An air of celebration filled George Floyd Square in Minneapolis on Tuesday after a jury found former police officer Derek Chauvin guilty of killing the man it memorializes.
Cheers and applause erupted at East 38th Street and Chicago Avenue almost a year after the death there of Floyd, pinned beneath Chauvin’s knee, ignited global protests.
“We’re just happy, and we thank God for what did happen,” said the Reverend Jimmy Alford, visibly emotional. Asked what the verdict would mean, he replied: “We live one day at a time.”
The verdict, reached a day after deliberations began, marked a watershed for Minneapolis and a country rocked by a police killing that began one of the defining social movements in U.S. history.
Even so, some were quick to point out that a single verdict won’t immediately change things. “It’s not over, and it’s not like everything is done. Everybody is afraid of what would’ve happened if things went the other way,” said Steve Floyd, who isn’t related to George Floyd.
Two clergy members from Twin Cities Interfaith Chaplains wore orange visibility vests as they walked through crowds on the square.
“I’m relieved that he was found guilty of all three counts,” said Bonnie Wilcox, one of the clergywomen. “The evidence seemed clear. We hope that what is happening in Minnesota will be a clanging bell for change.”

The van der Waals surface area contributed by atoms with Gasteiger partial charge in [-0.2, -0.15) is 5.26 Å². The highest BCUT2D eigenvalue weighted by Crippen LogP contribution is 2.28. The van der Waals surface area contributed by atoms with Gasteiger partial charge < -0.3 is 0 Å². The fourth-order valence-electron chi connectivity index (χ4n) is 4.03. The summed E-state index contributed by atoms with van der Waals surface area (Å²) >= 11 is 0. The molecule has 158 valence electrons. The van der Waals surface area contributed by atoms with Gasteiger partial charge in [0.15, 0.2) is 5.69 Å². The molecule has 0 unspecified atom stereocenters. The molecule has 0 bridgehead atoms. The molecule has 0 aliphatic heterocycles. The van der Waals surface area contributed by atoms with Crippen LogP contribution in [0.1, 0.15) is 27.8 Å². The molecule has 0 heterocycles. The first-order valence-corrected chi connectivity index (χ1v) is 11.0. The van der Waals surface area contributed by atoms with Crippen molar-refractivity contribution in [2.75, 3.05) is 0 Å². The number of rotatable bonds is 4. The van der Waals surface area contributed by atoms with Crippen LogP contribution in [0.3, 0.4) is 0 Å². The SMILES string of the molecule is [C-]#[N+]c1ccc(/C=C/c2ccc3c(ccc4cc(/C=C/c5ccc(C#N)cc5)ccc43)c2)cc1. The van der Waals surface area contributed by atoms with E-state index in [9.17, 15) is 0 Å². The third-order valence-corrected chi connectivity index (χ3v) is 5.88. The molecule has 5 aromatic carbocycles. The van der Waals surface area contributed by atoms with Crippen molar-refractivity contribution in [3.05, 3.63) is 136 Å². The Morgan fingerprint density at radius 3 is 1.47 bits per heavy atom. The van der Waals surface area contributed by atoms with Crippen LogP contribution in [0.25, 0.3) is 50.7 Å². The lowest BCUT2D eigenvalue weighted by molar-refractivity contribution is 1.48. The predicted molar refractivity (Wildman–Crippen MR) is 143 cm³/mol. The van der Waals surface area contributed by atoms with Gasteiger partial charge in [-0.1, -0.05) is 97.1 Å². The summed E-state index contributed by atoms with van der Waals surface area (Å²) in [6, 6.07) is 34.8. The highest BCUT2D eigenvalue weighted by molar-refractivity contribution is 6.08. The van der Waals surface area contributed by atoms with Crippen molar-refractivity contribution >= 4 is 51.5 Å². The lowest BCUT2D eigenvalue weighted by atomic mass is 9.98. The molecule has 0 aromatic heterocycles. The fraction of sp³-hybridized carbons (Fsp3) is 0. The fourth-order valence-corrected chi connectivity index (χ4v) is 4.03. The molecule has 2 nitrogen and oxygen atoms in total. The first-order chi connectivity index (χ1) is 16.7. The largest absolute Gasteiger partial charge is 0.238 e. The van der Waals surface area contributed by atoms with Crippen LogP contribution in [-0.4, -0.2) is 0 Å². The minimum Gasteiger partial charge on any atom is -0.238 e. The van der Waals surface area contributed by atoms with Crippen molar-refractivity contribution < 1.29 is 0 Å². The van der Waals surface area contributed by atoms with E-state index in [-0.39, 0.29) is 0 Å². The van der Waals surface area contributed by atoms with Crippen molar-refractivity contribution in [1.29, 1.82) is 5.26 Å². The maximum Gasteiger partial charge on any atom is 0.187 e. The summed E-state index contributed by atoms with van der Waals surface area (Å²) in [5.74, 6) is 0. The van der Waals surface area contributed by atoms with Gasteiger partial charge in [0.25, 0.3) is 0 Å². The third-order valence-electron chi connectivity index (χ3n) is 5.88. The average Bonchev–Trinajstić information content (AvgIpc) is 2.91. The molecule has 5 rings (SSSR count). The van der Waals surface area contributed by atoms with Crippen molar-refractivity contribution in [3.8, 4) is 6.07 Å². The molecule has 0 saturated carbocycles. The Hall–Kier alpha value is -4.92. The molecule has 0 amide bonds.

Before the verdict was announced, the Hennepin County Courthouse where Chauvin was tried had resembled a makeshift military base. Fencing and barriers, National Guard troops and police surrounded the building, and large military vehicles were parked outside. Businesses were boarded up.The measures were part of the city and state’s preparations that were ramped up in the wake of the police killing of Daunte Wright in neighboring Brooklyn Center. Minnesota Governor Tim Walz activated more than 3,000 National Guard troops, declared a state of emergency and called in law enforcement help from other states.
Walz, a Democrat, said at an evening news conference that he hoped the verdict would compel all Minnesotans, including lawmakers, to push for improved policing and enhanced social justice.
“What you saw today should and needs to be a pivotal moment in race and equity and decency across this country,” Walz said. “We’re not going to get another chance to do this. This is our moment.”
Back at George Floyd Square, celebrants said they would eventually turn to the need for police reform. But for the day, they reveled in the sense that last year’s wave of protests and marches had finally brought justice.
“Strength comes in numbers,” said Mohamed T. Mahamud. “Communities coming together are stronger than any bills that can be passed.”
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